Can this all work?
ASEAN’s fragmented market, which has “no dominant player that spans across multiple verticals,” offers AirAsia an opportunity, Chan says. “We already have a unified platform; payments solutions and loyalty points are in place. What we then need to build and scale rapidly is the onboarding of merchants.”
While many of AirAsia’s digital initiatives have valid value propositions, successive launches of new services and its sprawling web of apps and sub-products have baffled some consumers and analysts. “You get into this predicament: Are you an airline or a tech company?” asks Aziz. Ourfarm, for instance, is “another fine example of a digital venture that will confuse the analyst community.”
But perhaps another question to ask is, can it be both?
Before finding the answer to that question, AirAsia has to deal with the magnitude of initial startup losses first, as unlike venture-backed startups, AirAsia’s war chest is reliant on the health of its primary airline business. Grab has over US$3 billion in reserves, a source told Reuters. In comparison, AirAsia’s overall losses (before taxes) from its airline and non-airline businesses combined in 2019 was 549.8 million ringgit (US$128.9 million).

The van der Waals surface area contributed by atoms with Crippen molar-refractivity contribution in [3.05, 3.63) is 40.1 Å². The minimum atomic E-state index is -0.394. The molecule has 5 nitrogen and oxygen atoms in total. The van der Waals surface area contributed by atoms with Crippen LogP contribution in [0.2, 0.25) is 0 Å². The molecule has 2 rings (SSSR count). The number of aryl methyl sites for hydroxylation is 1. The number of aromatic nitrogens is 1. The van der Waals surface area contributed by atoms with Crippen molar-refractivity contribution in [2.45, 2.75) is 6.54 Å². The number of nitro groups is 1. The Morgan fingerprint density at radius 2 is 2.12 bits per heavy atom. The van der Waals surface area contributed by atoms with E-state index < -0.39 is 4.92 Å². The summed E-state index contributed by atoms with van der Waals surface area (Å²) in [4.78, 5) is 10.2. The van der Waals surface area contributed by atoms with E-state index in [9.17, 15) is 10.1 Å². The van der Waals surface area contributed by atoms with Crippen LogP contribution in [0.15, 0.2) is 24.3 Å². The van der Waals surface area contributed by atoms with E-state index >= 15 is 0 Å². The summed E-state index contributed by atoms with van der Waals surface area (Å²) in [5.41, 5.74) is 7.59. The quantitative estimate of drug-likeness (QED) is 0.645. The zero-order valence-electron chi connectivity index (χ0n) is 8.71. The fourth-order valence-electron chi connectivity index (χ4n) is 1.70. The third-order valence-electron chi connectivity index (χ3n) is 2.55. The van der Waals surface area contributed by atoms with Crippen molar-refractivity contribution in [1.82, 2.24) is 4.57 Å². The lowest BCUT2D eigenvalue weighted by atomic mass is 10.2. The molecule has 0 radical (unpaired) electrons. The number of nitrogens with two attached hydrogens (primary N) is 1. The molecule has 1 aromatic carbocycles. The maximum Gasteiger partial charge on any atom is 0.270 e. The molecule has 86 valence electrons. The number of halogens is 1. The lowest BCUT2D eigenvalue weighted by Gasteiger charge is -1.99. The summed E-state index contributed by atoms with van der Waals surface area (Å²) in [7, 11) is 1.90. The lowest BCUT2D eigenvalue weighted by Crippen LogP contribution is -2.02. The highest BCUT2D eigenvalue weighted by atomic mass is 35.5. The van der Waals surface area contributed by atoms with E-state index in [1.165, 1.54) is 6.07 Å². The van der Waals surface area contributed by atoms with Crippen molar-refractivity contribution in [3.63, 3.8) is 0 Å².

To tide itself through a period of subdued travel demand, the firm has applied for bank loans and has had ongoing deliberations for joint ventures and collaborations that might result in additional third-party investments in specific segments of the group’s businesses, Group CEO Tony Fernandes has said.
There’s also the question of whether its new food delivery and ecommerce offerings will be able to keep users on the platform, in the absence of international air travel. Domestic travel, notably, is picking up, with all domestic routes expected to restart beginning in July.
Despite its efforts to diversify from solely being an “airline,” AirAsia’s success will ultimately hinge on the health of its main business. “Without [the] primary business doing well, and if people are not flying, [AirAsia] is not going to get all these ancillary subservices,” says Aziz.
Currency converted from Malaysian ringgit to USD: 1 ringgit = US$0.23.